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House probe sought on rising pork prices

A resolution calling for a congressional inquiry into the rising pork prices, which reached around P400 per kilo, has been filed at the House of Representatives.

In filing the resolution yesterday, Marikina City Rep. Stella Quimbo said the year-on-year inflation rate for meat rose to 9.95 percent in December 2020 from 8.15 percent in November 2020.

Quimbo noted that the 60-day price freeze on basic agricultural and fishery products imposed in November 2020 was unable to keep prices from increasing, adding that another round of price freezes would be proposed by the Department of Agriculture to arrest the spike in the prices of pork and poultry products.

“Imposing price ceilings on pork products in the midst of a shortage will only further disincentivize suppliers that are already struggling from the challenges imposed by recent calamities,” she said.

Agriculture Secretary William Dar earlier said the country is experiencing a calamity due to soaring prices brought about by the ongoing cases of African swine fever (ASF), successive typhoons that hit the country, and potential price manipulation among traders and resellers.

Quimbo said the investigation would also evaluate the effectiveness of the current measures undertaken by the government to curb and resolve the crisis hounding hog-raising and trading of pork and identify appropriate solutions to improve the state of the industry.

She said one effective solution to facilitate fair pieces to suppliers and consumers is to aggressively control the ASF outbreak among farm animals and to encourage investments in the industry to improve pork supply in the long term.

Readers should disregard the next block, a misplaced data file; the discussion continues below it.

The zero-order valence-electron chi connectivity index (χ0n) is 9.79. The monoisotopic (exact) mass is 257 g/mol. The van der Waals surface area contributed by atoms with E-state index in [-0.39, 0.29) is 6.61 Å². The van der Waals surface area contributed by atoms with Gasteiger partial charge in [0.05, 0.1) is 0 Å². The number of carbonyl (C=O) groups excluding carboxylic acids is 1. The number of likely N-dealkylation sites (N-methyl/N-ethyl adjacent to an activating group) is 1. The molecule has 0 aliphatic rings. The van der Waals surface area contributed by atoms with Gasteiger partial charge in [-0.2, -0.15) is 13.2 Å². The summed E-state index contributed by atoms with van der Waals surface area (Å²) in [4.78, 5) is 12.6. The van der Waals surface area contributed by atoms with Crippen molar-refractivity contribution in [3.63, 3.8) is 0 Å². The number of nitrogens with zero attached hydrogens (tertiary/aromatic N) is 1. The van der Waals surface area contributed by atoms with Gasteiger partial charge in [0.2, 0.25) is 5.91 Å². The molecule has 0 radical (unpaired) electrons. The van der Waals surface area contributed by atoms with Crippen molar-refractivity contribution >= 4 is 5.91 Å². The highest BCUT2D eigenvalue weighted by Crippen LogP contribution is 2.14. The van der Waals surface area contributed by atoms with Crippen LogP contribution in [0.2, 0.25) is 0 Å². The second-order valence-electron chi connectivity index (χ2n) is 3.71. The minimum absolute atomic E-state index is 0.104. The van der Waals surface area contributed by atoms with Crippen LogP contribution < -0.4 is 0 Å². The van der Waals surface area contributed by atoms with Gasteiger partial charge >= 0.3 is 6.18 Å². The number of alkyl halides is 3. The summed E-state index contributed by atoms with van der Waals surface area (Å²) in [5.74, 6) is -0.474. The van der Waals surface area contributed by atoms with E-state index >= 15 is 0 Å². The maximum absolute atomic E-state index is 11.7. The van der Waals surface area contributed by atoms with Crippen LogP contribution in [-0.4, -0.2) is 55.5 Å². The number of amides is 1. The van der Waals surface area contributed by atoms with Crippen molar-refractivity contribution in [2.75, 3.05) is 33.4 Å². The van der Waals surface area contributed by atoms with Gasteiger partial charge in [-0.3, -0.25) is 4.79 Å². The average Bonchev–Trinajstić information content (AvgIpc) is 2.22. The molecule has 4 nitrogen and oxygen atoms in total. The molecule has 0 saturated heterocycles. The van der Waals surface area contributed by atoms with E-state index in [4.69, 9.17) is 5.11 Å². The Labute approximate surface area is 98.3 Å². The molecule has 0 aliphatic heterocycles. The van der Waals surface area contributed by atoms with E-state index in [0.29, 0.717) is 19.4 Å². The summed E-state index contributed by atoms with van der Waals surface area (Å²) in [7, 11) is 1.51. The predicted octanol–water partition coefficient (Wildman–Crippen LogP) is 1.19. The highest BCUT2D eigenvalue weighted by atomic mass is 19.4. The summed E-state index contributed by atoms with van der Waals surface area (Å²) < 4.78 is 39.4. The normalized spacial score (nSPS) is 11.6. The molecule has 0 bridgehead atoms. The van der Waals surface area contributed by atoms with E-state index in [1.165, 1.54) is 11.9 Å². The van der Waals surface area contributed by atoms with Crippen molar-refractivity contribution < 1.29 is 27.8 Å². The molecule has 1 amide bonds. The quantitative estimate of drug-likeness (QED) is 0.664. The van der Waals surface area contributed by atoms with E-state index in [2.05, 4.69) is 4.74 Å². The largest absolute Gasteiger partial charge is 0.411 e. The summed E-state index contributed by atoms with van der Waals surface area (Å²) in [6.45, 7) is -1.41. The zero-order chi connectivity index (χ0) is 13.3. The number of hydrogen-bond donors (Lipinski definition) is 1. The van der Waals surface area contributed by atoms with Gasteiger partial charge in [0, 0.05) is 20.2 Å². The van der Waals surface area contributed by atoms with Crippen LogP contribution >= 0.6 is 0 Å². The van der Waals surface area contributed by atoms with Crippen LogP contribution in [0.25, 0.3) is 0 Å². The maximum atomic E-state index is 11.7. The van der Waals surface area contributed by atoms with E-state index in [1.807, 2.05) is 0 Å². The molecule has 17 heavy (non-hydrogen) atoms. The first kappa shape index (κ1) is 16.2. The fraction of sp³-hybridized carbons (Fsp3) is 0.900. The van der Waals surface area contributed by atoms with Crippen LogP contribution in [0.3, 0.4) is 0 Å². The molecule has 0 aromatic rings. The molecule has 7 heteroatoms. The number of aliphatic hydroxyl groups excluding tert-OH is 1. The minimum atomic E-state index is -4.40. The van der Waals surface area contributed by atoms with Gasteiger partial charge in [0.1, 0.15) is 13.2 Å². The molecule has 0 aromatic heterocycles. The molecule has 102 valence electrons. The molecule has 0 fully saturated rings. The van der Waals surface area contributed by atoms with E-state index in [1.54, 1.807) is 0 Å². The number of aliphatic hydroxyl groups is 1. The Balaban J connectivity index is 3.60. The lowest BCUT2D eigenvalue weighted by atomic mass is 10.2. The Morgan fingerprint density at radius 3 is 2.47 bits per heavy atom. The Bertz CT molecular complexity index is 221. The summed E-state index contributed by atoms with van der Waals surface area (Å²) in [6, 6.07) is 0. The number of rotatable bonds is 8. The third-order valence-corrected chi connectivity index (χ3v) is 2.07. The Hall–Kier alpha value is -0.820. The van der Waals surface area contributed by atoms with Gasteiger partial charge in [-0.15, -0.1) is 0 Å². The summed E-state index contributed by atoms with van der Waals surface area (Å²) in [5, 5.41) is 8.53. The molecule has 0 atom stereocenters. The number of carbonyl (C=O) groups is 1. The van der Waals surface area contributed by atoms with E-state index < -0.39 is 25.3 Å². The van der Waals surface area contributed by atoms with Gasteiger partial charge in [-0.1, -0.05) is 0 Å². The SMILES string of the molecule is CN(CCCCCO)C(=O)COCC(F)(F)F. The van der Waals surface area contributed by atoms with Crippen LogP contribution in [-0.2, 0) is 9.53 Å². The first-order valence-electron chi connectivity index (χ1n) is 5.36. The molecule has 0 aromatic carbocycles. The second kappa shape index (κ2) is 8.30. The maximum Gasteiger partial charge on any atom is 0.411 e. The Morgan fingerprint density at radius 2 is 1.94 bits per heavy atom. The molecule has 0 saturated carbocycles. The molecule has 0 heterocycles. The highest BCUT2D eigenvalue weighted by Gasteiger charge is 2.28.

“Pork suppliers have urged for improved enforcement against the smuggling of pork, particularly as smuggled pork has been found to be infected with ASF and continued smuggling poses the continued risk of exposure for domestic supply,” she said.

She said meat processors have also clamored for the scrapping of duties on imported pork as a means to keep pork prices in check.

“Reduced tariffs benefit downstream firms and consumers but may adversely impact local hog raisers if they are unable to face tougher competition from imported meat; hence, additional government support may be necessary to assist hog raisers in avoiding ASF and in improving their productivity levels,” she said.

She said skyrocketing prices in the industry may also be caused by anti-competitive conduct, such as collusion among traders, which could keep wholesale and retail pork prices high while keeping hog farmgate prices low.

The DA Monday warned unscrupulous traders and manipulators that they will be fined as high as P100 million if they are found sowing a false shortage of agricultural commodities, such as pork, chicken, fish, and vegetables, or manipulating their prices.

Dar said a sub-task group on economic intelligence was created by Inter-Agency on Food Security that will investigate and file charges against individuals or organizations floating the idea that there is a food shortage.*PNA

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